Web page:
4 Ways to Evaluate Your New Business Idea
Maybe you have a brilliant idea for a business that could transform the world. Or perhaps you just really, really think you can improve on an existing concept. If you're ready to launch a business, good for you. But before you jump, it's important to realize that lack of market need is the top reason new businesses fail.1 So no matter how brilliant your entrepreneurial idea appears, it's wise to do extensive research to explore its viability.
Here are four ways to vet your business idea before you invest a dime.
1. Start with online research
You have the whole world at your fingertips — so why not make use of it? By conducting online research, you can find out if similar businesses already exist in your area, what they're doing right that you can emulate, and what they're doing not-so-right that might offer a fantastic opportunity.
Here are some places to start your research:
- Search “[your business idea]" and “[your city]" to see what's already there. For example, if you're looking to start a catering company in Atlanta, search “top catering companies" or “event planning companies" and “Atlanta area" to check out your potential competition — and identify a particular niche you might be able to fill.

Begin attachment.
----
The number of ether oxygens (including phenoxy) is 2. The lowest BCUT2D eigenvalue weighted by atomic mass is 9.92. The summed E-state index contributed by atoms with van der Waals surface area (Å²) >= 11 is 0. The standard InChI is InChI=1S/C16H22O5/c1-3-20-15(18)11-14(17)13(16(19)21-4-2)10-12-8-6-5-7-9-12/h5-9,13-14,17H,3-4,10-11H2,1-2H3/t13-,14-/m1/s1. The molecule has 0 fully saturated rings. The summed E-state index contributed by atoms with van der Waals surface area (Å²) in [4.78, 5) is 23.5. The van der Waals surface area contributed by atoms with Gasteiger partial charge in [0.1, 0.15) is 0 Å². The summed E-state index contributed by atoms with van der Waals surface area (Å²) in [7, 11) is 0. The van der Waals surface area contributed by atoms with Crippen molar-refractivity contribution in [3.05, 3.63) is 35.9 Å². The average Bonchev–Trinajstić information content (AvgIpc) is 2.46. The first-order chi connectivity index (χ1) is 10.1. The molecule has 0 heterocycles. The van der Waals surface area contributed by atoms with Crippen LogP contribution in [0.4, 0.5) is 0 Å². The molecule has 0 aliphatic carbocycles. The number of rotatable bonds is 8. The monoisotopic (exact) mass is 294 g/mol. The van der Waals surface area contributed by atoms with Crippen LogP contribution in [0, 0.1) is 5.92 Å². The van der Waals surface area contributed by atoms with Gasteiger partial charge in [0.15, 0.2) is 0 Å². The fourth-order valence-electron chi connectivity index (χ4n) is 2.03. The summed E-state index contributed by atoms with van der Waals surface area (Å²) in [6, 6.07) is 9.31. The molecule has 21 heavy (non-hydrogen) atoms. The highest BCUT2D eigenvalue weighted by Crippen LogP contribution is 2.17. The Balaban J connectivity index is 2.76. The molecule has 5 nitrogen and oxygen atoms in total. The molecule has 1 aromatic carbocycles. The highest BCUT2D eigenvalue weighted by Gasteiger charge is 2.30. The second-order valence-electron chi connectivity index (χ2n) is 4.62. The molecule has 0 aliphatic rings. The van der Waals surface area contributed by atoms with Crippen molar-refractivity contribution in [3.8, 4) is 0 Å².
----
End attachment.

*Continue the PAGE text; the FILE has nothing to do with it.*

- Peruse Small Business Snapshot Reports,2 which are organized around a wide variety of small business concepts, from pet products to automotive accessories. Alternatively, you can use this Census Business Builder tool3 on the U.S. Census Bureau website to access reports on your potential customers based on the population in a select area.
- Read customer reviews of existing businesses to eavesdrop on real-life rants and raves. Check on Yelp, Amazon, TripAdvisor — or wherever your potential competition is garnering feedback. Knowing what customers are saying, and how the business is responding, can be highly informative.
- Find LinkedIn or Facebook groups for your industry to ask questions and view discussions on trends and issues.
While a direct competitor might not give away all their secrets, a complementary business owner might be willing to share intel on the local market.
2. Talk to your ideal customer
Hopefully you've identified your target market, and now is the time to dive into their pain points and frustrations with existing services. For example, if you're intending to open a new coffee shop with a play space, talk to local parents or PTA groups about what they might like to see — from healthy food options to a “no sick kids" policy. Ask their opinion on what they like and don't like about current options, and then test their interest on various ideas you have.
3. Talk to existing businesses
While a direct competitor might not give away all their secrets, a complementary business owner might be willing to share intel on the local market. For example, if you're starting out as a home stager, a local real estate agent might be willing to point you in the direction of the hottest neighborhoods.